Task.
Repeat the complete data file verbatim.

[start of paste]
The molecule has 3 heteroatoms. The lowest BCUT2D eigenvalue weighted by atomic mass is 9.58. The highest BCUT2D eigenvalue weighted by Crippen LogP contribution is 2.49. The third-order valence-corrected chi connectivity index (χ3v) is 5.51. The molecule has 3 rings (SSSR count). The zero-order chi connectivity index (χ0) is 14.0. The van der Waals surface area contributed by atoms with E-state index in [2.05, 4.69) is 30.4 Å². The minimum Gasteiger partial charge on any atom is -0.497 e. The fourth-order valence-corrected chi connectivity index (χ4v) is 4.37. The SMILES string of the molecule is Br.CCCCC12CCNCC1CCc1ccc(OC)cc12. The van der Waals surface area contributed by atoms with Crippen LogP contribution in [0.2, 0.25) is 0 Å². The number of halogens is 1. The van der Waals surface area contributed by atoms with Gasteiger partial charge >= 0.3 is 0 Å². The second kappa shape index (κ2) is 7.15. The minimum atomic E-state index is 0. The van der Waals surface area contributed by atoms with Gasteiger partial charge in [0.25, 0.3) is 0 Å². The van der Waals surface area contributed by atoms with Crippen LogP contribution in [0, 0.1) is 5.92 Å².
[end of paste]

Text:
The molecule has 3 heteroatoms. The lowest BCUT2D eigenvalue weighted by atomic mass is 9.58. The highest BCUT2D eigenvalue weighted by Crippen LogP contribution is 2.49. The third-order valence-corrected chi connectivity index (χ3v) is 5.51. The molecule has 3 rings (SSSR count). The zero-order chi connectivity index (χ0) is 14.0. The van der Waals surface area contributed by atoms with E-state index in [2.05, 4.69) is 30.4 Å². The minimum Gasteiger partial charge on any atom is -0.497 e. The fourth-order valence-corrected chi connectivity index (χ4v) is 4.37. The SMILES string of the molecule is Br.CCCCC12CCNCC1CCc1ccc(OC)cc12. The van der Waals surface area contributed by atoms with Crippen LogP contribution in [0.2, 0.25) is 0 Å². The number of halogens is 1. The van der Waals surface area contributed by atoms with Gasteiger partial charge >= 0.3 is 0 Å². The second kappa shape index (κ2) is 7.15. The minimum atomic E-state index is 0. The van der Waals surface area contributed by atoms with Gasteiger partial charge in [0.25, 0.3) is 0 Å². The van der Waals surface area contributed by atoms with Crippen LogP contribution in [0, 0.1) is 5.92 Å².